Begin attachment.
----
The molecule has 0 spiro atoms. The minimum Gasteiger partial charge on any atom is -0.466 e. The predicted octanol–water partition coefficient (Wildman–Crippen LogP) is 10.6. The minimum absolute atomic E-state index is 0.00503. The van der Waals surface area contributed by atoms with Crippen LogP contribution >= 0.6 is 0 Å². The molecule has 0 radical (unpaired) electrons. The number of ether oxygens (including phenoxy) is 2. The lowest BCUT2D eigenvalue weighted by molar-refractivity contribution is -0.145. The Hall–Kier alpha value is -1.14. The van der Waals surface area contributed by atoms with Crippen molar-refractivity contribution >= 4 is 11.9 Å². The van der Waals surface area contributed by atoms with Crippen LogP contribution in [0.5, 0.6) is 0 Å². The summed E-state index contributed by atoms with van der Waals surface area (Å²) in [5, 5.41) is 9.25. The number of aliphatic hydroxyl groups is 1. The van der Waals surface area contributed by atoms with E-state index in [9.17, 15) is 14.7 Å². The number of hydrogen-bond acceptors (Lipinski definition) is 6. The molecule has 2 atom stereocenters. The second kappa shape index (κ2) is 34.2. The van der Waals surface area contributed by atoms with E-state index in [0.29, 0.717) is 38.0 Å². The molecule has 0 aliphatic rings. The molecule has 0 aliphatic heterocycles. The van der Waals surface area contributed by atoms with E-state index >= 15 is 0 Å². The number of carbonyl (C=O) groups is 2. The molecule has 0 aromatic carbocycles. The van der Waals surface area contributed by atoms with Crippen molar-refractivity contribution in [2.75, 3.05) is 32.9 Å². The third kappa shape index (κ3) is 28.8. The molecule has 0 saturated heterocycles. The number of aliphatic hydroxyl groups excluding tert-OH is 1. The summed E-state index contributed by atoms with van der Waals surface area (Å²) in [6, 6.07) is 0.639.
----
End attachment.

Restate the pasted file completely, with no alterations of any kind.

The molecule has 0 spiro atoms. The minimum Gasteiger partial charge on any atom is -0.466 e. The predicted octanol–water partition coefficient (Wildman–Crippen LogP) is 10.6. The minimum absolute atomic E-state index is 0.00503. The van der Waals surface area contributed by atoms with Crippen LogP contribution >= 0.6 is 0 Å². The molecule has 0 radical (unpaired) electrons. The number of ether oxygens (including phenoxy) is 2. The lowest BCUT2D eigenvalue weighted by molar-refractivity contribution is -0.145. The Hall–Kier alpha value is -1.14. The van der Waals surface area contributed by atoms with Crippen molar-refractivity contribution >= 4 is 11.9 Å². The van der Waals surface area contributed by atoms with Crippen LogP contribution in [0.5, 0.6) is 0 Å². The summed E-state index contributed by atoms with van der Waals surface area (Å²) in [5, 5.41) is 9.25. The number of aliphatic hydroxyl groups is 1. The van der Waals surface area contributed by atoms with E-state index in [9.17, 15) is 14.7 Å². The number of hydrogen-bond acceptors (Lipinski definition) is 6. The molecule has 2 atom stereocenters. The second kappa shape index (κ2) is 34.2. The van der Waals surface area contributed by atoms with E-state index in [0.29, 0.717) is 38.0 Å². The molecule has 0 aliphatic rings. The molecule has 0 aliphatic heterocycles. The van der Waals surface area contributed by atoms with E-state index >= 15 is 0 Å². The number of carbonyl (C=O) groups is 2. The molecule has 0 aromatic carbocycles. The van der Waals surface area contributed by atoms with Crippen molar-refractivity contribution in [2.75, 3.05) is 32.9 Å². The third kappa shape index (κ3) is 28.8. The molecule has 0 saturated heterocycles. The number of aliphatic hydroxyl groups excluding tert-OH is 1. The summed E-state index contributed by atoms with van der Waals surface area (Å²) in [6, 6.07) is 0.639.